Slow: A Covenant Story

boats_7162669_smTrying to rush something at Covenant Baptist Church is like trying to sprint in waist-deep water. It doesn’t work. Every time we think about cranking it up, some invisible force slows us.

Here’s the thing: slow is good for us. Slow is wise. Slow is the way ego passes away and divine mystery takes the reigns.

Recently our volunteer church treasurer was resigning and we needed another one. If you had asked me, I would have said this is the least spiritual problem a church could have. Leave me to my praying and preaching and pastoring, please—spreadsheets and budget sheets clearly do not belong in the realm of God and I would rather not be bothered with them.

The new treasurer search went on for months, maybe nine total, which wasn’t surprising given our Covenant pace, but eventually it almost felt like a pressing practical matter. We rarely allow anything to feel pressing, but, you know, bills. We spun our wheels a little to no avail. I pushed gently on a few doors—none of them opened.

One Sunday I preached a sermon on loving your neighbor. After church I got an email from Wes. He began by explaining how when he and his wife came to Covenant so many years ago, it was a temporary church move, and they didn’t plan to stay.

“Oh no,” I thought. “He’s about to tell me they’re leaving.” I felt a pain in my heart.

Wes went on to say that my sermon that day had really spoken to him and they realized Covenant was their home.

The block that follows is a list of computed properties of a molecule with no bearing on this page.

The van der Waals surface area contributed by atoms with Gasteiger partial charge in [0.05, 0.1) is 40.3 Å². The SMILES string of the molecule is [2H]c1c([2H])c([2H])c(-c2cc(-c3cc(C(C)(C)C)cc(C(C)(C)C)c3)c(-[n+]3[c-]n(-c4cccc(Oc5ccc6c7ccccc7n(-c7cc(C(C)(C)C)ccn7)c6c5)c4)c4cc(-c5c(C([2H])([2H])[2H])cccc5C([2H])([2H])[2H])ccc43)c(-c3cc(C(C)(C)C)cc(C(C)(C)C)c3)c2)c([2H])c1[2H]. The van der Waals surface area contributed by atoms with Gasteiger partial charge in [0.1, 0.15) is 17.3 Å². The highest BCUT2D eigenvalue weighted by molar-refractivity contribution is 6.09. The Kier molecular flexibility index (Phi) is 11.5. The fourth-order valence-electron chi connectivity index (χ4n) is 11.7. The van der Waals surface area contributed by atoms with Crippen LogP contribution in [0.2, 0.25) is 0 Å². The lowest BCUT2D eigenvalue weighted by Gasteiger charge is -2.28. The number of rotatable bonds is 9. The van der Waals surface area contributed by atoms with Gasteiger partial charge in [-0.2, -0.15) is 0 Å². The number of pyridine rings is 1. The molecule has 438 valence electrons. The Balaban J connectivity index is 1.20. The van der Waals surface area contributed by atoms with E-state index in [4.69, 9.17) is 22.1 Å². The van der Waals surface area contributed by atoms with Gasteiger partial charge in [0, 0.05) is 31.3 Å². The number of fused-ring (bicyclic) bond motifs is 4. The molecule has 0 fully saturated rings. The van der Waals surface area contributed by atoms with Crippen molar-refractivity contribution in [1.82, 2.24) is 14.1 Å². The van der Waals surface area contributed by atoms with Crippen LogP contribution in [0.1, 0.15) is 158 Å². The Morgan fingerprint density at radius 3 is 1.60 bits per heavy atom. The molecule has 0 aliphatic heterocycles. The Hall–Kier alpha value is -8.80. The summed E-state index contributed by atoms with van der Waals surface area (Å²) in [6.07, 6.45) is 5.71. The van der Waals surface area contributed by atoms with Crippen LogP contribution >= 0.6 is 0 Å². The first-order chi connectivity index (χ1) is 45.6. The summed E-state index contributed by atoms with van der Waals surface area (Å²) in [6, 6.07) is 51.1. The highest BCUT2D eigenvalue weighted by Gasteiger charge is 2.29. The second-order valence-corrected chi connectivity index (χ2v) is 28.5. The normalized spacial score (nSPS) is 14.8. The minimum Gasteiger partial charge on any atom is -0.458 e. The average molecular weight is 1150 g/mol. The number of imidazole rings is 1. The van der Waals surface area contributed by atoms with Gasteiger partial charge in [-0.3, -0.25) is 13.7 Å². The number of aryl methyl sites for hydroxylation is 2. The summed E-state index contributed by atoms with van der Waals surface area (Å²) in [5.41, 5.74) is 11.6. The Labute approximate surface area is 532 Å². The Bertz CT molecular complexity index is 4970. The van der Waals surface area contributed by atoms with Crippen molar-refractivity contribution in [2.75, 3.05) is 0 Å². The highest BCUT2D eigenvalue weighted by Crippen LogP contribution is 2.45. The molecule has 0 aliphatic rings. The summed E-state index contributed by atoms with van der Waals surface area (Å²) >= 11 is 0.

“Oh! How lovely!” I grinned in surprise.

Furthermore, he’d like to volunteer to be the new treasurer. My mouth gaped open. I never dreamed my love-your-neighbor sermon would inspire someone to be the church treasurer.

Except for when we’re totally frustrated at how long a thing takes to happen, at Covenant we are mostly proud of our slow pace. It is even advertised right there on our church website, “We are not in a hurry.”

But truth be told, half the time we’re not trying to be slow. We just don’t know what to do or where the answer is going to come from. Something about not rushing to a solution though . . . something about the refusal to rush opens up this mysterious space in which the unexpected can happen. We see God move quite a lot actually, when I think about it. When we are willing to see God in money matters and minutia, when we’re willing to set down the reigns and stop strategizing, when we halt the nervous energy and listen for as long as it takes, we catch these glimpses of God-at-work in places we didn’t even think to look.

Rothaus_pic_bench_smKyndall Rae Rothaus is pastor of Covenant Baptist Church in San Antonio, Texas. She graduated with her Master of Divinity from George W. Truett Theological Seminary at Baylor. She blogs Here and her sermons can be read or listened to Here. Her first book Preacher Breath is being published by Smyth & Helwys later this year.

Print Friendly, PDF & Email